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SQLite fork ported to WebAssembly
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Sqlite fork ported to WebAssembly and adapted for the Fluence network. Could be launched and played on the Fluence dashboard.

How to build

This app could be built either with docker

docker-compose up

or by Makefile with wasi-sdk installed


How to use

At now, this fork exports five API functions:

 * Executes given SQL request and returns result in as a pointer to the following structure: | result size (4 bytes, le)| result (size bytes) |.
 * @param sql a pointer to the supplied sql request
 * @param length a size of the supplied sql request
 * @return a pointer to the struct contains result_size and result
char *invoke(const char *sql, size_t length);

 * Allocates a memory region of a given size. Could be used by Wasm execution environments for byte array passing.
 * @param size a size of allocated memory region
 * @return a pointer to the allocated memory region
void *allocate(size_t size);

 * Frees a memory region. Could be used by Wasm execution environments for freeing previous memory allocated by `allocate` function.
 * @param ptr a pointer to the previously allocated memory region
 * @param size a size of the previously allocated memory region
void deallocate(void *ptr, size_t size);

 * Stores one byte by a given address in the module memory.
 * @param ptr a address where byte should be stored
 * @param value a byte to be stored
void store(void *ptr, char value);

 * Returns one byte by a given address in the module memory.
 * @param ptr a address at which the needed byte is located
 * @return the byte at the given address
char load(void *ptr);

Given char string sql as the request, the general scheme to use it is following:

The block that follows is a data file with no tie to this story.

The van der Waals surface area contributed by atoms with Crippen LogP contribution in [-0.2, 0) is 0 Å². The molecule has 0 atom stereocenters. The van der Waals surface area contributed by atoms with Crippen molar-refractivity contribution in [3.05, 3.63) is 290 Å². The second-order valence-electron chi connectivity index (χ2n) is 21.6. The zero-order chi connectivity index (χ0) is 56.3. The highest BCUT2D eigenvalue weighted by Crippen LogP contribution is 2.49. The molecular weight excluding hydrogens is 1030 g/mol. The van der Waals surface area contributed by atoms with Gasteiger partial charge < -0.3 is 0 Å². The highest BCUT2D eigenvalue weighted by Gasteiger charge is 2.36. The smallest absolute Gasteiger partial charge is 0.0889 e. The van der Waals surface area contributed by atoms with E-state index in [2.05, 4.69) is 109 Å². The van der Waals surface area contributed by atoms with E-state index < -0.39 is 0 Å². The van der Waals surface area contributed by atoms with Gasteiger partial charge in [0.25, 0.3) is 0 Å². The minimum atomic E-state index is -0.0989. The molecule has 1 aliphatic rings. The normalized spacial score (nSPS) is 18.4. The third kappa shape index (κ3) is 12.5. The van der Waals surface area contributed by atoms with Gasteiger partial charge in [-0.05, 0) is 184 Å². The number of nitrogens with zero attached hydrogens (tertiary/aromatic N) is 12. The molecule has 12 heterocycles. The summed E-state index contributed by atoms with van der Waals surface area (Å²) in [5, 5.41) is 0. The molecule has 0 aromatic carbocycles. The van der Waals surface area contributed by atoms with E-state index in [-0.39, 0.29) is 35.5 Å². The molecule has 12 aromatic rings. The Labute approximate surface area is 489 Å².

1. void *ptr = allocate(strlen(sql)) that returns a pointer to the memory region enough for the string
  2. void *res = invoke(ptr, strlen(sql)) to execute the request
  3. read a result from the res by reading 4 bytes as little-endian result_size and the read result_size bytes as the final result.
  4. deallocate(res, strlen(sql)) to clean memory.

Depends on your Wasm execution environment, load/store could be used for reading and writing a module memory.

More insights

At Fluence, we use WebAssembly (Wasm) to run applications in a trustless network of independent nodes. This trustless environment mandates that every piece of the code executed by any network node must be verified by another node to check whether the execution was performed correctly. In order to be verifiable, every computation must be made deterministic, which means that to run WebAssembly code in a trustless network, we need to make its execution deterministic.

There are three primary sources of nondeterminism in WebAssembly: external functions invocation, NaN payloads, and VM resource exhaustion. The first one is the most problematic; currently, we deal with it by simply prohibiting any interactions with the host environment from Wasm programs. This means that submitted WebAssembly code should not contain any external imports.

The main purpose of this fork is to compile to Wasm without any imports. SQlite is famous for it embeddability and allows to configure itself by variety of macros. E.g. multithreading that produces a lot of imports of host functions could be completely disabled by setting SQLITE_THREADSAFE to 0. Also this fork has been patched to use only memory database without any interaction with a hard disk. So, now it is Wasm in-memory database.

More information about ways of porting C/C++ code to Wasm could be found in our article about porting of Redis.

Future plans

We are working on supporting of subset of WASI syscalls to allow interaction with hard disk in a deterministic way.

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